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Credit Card Applications » News » Other » Feds Announces New Rules on Overdraft Programs

Feds Announces New Rules on Overdraft Programs

January 01, 2010
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Federal Reserve has announced new rules that ban banks and other financial institutions to sign up its debit card consumers to overdraft programs and charge them with overdrawn fees without the latter's permissions.

Under new rules, banks should give consumers and card holders an option whether to enroll in overdraft programs or not.

Banks and card issuers cannot charge a consumer, who opted not to sign up for the programs, for overdraft fees in purchasing and for ATM withdrawals.

If a cardholder applied for this program, the bank has a responsibility to explain overdraft services and its fees. The rules also require debit card issuers to make the terms and conditions of services comprehensible and the notices they will be sent to consumers should be easy to understand.

According to the federal agency, consumers are allowed to terminate the services any time they choose.

On the other hand, new rules - which will take effect on July 2010 - do not cover regulations on overdraft fees and other standard procedure covered in the programs, such as recurring charges, late notification, and many others.

In relation to this, Representative, Carolyn B. Maloney (D-N.Y.) and Senator Christopher J. Dodd (D-Connecticut.) filed two bills, specifically aiming at restricting fees.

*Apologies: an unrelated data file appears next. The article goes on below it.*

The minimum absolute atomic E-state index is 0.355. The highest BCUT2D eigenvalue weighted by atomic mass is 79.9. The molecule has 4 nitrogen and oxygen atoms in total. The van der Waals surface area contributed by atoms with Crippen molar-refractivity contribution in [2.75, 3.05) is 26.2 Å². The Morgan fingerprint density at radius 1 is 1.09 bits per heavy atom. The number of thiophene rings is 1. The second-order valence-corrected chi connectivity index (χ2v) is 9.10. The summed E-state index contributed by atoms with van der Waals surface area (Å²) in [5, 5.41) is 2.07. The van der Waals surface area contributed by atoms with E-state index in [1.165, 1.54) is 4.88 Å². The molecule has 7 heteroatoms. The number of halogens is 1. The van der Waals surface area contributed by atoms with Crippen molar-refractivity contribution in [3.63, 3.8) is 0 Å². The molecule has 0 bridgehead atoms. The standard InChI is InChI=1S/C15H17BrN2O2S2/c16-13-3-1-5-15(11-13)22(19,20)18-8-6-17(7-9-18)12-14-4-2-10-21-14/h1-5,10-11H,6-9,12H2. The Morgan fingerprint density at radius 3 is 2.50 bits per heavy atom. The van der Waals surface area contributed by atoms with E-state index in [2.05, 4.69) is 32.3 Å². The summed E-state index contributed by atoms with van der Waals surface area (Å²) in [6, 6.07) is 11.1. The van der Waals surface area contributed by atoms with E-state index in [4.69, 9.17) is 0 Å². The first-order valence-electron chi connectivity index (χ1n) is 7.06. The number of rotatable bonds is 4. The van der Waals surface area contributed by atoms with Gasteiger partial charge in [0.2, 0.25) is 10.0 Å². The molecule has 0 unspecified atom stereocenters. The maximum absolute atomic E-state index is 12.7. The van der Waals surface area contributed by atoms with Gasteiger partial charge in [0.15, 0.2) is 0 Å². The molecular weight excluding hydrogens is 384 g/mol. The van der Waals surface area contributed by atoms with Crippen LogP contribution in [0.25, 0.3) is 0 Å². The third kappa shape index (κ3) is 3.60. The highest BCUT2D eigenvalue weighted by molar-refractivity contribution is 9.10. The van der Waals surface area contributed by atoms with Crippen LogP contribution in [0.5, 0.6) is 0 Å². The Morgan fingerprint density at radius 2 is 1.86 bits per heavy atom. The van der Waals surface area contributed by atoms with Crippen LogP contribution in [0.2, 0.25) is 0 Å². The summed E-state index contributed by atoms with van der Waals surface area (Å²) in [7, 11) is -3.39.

The two proposed bills seek to limit overdraft fees and charges which will be charged only once a month or six times a year. Fees shall be a fraction of the overdrawn amount.

Officials from the federal agency said banks and the financial industry earned $25 billion to $38 billion a year in overdraft fees. In 2008, banks recorded more than $36 billion earnings for these same services.

The use of debit cards has become prevalent as a result of massive reduction of credit lines and closed accounts. Through overdraft programs, consumers are able to spend more than the amount of their debit card accounts.

According to the Federal Deposit Insurance Corporation (FDIC) report, about 41 percent of overdraft transactions transpired from debit cards, 30 percent came from checks and only 7.8 percent were from ATM withdrawals.

Earlier, consumers have called the attention of legislators to look into the banks' policy on compulsorily enrolling its customers in their services and for excessive overdraft charges and fees.

Meanwhile, some banks have started changing their policy with regards to overdraft programs. Some of the changes, which will be implemented early next year, are giving its customers an option to sign up in their services, and no fees will be charged to consumers if the overdrawn amount is less than $5.

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